Tuesday 24th of May 2022

Australia-India Uranium Trade Tied To Nuclear Reactor Construction Contracts

I've highlighted the last sentence of this extract because it seems of particular significance to activity in Australia. 

 [from the Financial Express, poste 20/5/05]

MAY 19:  Seeking to meet its rising energy demands, India may
pay suppliers, including General Electric (GE) Co, Rs 1.8 trillion ($40
billion) to build nuclear reactors over the next 14 years, a government
official said.

France’s Areva SA, Electricite de France and US-based Westinghouse
Electric Co are among the possible providers of 25 to 28 reactors by
2020, chairman Nuclear Power Corporation of India, SK Jain said.

US President George Bush is seeking an end to the three-decade-old
international ban on nuclear technology sales to India, prompted by its
atomic bomb test in 1974.

India and China are leading a worldwide revival in atomic
energy after oil and coal prices rose to record levels. Russia and
Japan are among the nations that may lift sanctions on India and enter
the contest for contracts to install 40,000 megawatts (mw) of capacity.
This would be enough to supply electricity to four cities the size of
New York.

‘‘We are very confident the deal and all agreements will go
through,’’ Mr Jain said in an interview in Mumbai on Tuesday. ‘‘As an
outcome of that, India will have access to the global nuclear
technology market.’’

President Bush has asked the US Congress to end nuclear
sanctions against India. US and other members of the so-called nuclear
suppliers group, including France, Russia, Japan and Australia, are
debating whether to lift their ban on exports of equipment and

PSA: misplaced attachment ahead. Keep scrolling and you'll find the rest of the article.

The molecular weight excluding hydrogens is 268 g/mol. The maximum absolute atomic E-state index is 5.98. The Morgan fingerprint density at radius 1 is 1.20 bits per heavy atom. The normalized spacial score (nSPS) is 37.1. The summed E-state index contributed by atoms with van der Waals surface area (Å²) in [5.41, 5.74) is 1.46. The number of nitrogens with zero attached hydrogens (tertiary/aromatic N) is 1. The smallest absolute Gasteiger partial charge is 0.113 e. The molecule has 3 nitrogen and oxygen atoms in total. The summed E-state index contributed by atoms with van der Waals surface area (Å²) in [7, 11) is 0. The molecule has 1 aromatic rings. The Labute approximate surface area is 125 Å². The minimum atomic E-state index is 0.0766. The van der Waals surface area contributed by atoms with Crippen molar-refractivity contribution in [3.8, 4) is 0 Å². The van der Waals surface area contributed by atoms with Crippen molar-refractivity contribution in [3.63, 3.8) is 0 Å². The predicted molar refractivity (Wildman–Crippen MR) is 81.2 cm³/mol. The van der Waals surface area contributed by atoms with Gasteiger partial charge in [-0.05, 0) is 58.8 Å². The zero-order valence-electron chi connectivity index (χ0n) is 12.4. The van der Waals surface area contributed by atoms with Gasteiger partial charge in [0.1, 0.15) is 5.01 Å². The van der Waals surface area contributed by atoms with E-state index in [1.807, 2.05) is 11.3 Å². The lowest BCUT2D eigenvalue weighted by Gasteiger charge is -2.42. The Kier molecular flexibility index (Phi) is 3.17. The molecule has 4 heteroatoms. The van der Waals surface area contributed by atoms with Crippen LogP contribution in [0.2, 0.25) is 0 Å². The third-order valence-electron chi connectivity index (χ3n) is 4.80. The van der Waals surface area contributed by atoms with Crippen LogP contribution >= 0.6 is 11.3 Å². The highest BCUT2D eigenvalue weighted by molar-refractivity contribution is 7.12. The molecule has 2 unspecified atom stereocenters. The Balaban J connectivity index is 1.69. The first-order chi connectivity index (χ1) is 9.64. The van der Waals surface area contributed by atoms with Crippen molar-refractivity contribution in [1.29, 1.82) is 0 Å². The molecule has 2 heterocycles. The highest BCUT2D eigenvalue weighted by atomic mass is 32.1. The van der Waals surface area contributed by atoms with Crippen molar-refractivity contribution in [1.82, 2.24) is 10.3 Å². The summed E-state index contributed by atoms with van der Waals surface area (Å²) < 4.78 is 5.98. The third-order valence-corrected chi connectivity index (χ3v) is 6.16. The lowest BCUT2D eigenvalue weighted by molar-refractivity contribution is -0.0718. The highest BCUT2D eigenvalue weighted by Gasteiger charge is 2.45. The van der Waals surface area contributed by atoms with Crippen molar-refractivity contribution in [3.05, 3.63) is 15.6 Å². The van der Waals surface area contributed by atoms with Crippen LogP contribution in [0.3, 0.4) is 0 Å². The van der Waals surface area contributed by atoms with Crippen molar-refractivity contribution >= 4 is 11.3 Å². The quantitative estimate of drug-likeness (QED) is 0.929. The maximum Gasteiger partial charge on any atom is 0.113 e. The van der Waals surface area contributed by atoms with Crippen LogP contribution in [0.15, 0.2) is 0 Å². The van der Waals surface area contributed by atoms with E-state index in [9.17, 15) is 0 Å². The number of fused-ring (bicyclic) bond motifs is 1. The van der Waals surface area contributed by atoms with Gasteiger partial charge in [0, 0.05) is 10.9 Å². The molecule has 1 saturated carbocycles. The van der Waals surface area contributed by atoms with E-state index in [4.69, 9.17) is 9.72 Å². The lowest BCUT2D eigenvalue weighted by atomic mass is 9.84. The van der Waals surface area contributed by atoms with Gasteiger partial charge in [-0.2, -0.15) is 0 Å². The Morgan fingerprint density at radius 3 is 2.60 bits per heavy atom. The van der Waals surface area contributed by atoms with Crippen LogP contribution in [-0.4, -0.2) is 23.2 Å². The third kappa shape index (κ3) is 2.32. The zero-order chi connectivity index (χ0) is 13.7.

materials for atomic use to India.

India is turning to overseas nuclear-reactor builders after
Prime Minister Manmohan Singh doubled the nation’s 2020 capacity target
from an initial 20,000 mw. India’s homegrown atomic power programme
won’t cope with the stepped-up construction plan, Mr Jain said.He
addedthe programme was also limited because of a uranium shortage
caused by the international embargo on sales of the reactor fuel. Once
sanctions end, supplies of enriched uranium will be included in
contracts to install reactors.

 While
at this stage having no evidence to authenticate the last claim, let's
assume for now, even though this might not be the case, that
international reactor constructors are including whole-of-life (that's
20,000-plus in uranium years) supervision and/or ownership of
fission-fuel used on Indian soil. 

If such were the case,
placing of the waste in a repository would be on the agenda, which
would be more difficult for a company that didn't already have a
pre-arranged site when it made a tender to the Indian Government.

No matter which company wins I bet Halliburton will make a fortune in environmental impact assessments. 

Who
were the "officials' that Downer was relying on for his information
last week?  They need to be identified sooner rather than later 

cunning conning condi .....

‘Condoleezza Rice, testifying April 5 before the Senate
Foreign Relations Committee about the US-India nuclear deal: 

"India's society is open and free. It is transparent
and stable. It is multiethnic. It is a multi-religious democracy that is
characterized by individual freedom and the rule of law. It is a country with
which we share common values. ... India is a rising global power that we
believe can be a pillar of stability in a rapidly changing Asia. In other
words, in short, India is a natural partner for the United States." 

And here is a State Department
human rights report - released the very same day - that had this to say about
India: 

"The Government generally
respected the rights of its citizens and continued efforts to curb human rights
abuses, although numerous serious problems remained. These included
extrajudicial killings, disappearances, custodial deaths, excessive use of
force, arbitrary arrests, torture, poor prison conditions, and extended
pretrial detention, especially related to combating insurgencies in Jammu and
Kashmir. Societal violence and discrimination against women, trafficking of
women and children for forced prostitution and labor, and female feticide and
infanticide remained concerns. Poor enforcement of laws, widespread corruption,
a lack of accountability, and the severely overburdened court system weakened
the delivery of justice."
 

Is it not enough to murder your
brain?’ 

"Come Out
Of The White House With Your Hands Up!"